PGA Memorial, LPGA return among events lobbying for fans: report

The Memorial needs to know about fans admittance by June 1 while the LPGA event needs an answer by June 20, according to a report in the Columbus Dispatch.

The LPGA Tour has been on a hiatus since February, with several events postponed or cancelled.   -  AP (REPRESENTATIVE)

The Jack Nicklaus-hosted PGA Memorial tournament and the LPGA's scheduled return event from a coronavirus shutdown are reportedly pushing Ohio Governor Mike DeWine to allow spectators to attend the events.

Tournament directors from those events and two others scheduled in the state in July and August wrote a letter last Friday to DeWine, the Columbus Dispatch reported on Wednesday.

They want DeWine to end or ease a ban on large gatherings so fans could attend. His order limiting gatherings to 10 people or fewer began March 12 due to the deadly virus outbreak.

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“If the question is, 'Could you play the tournament without spectators?' we couldn't,” LPGA Marathon Classic tournament director Judd Silverman said.

The Memorial was postponed from the first week of June to July 16-19 at Muirfield Village in a major reshuffling of golf due to COVID-19.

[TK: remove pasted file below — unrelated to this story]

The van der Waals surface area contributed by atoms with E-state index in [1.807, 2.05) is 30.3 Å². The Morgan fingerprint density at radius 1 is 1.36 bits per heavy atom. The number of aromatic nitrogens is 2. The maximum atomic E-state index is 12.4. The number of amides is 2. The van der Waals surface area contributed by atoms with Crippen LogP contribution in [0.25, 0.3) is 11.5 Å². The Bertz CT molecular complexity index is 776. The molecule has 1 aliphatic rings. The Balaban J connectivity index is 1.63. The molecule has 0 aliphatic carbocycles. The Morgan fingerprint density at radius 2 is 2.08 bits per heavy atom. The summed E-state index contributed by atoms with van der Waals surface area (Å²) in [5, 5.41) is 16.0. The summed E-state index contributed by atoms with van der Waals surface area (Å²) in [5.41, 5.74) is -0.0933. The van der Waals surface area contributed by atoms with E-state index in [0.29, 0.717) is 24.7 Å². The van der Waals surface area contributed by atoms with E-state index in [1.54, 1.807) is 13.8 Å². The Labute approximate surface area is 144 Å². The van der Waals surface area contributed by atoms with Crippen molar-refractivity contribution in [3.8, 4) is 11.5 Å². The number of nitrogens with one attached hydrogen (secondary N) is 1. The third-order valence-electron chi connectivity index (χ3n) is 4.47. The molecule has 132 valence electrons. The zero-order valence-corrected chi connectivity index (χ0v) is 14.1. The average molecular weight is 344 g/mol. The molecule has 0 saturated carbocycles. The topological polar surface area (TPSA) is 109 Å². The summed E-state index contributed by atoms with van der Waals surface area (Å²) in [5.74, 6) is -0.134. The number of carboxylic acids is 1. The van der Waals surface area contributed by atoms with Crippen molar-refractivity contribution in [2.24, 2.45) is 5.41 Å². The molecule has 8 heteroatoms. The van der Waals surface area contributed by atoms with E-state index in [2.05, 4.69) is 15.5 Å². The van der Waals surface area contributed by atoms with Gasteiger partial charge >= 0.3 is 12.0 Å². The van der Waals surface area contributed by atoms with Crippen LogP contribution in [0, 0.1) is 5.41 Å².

With the PGA planning four events without spectators to start its return, the suburban Columbus event is now set to be the second that might be played with fans, if local officials allow.

“We are working on a plan and details to follow,” Memorial tournament director Dan Sullivan told the newspaper, saying it would be played with or without spectators.

However, the LPGA Marathon Classic, set for July 23-26 at Sylvania, Ohio, needs spectators to be viable.

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“When you run the numbers, if no spectators, then you're returning all of the sponsorship money,” Silverman said. “Once you return all that money, it puts our event deep into the red to the point we can't afford to do that.”

Under a revamped LPGA schedule, the Marathon would be the tour's first event since February and only the fifth of 2020.

Attendance at the events is expected to be reduced as part of safeguards that include temperature taking before entry, protective masks and gloves, social distancing and hand sanitizer.

World number seven Patrick Cantlay of the United States is the defending champion at the Memorial while South Korea's sixth-ranked Kim Sei-young captured last year's LPGA Marathon victory.

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The Memorial needs to know about fans admittance by June 1 while the LPGA event needs an answer by June 20, according to the report.

Also making the plea were Ohio events on the PGA's developmental Korn Ferry Tour and Over-50 Champions Tour set for August.

“We all rely on sponsors and fans as critical elements to our success,” the letter said. “Without fans, these tournaments will not be successful or viable.”

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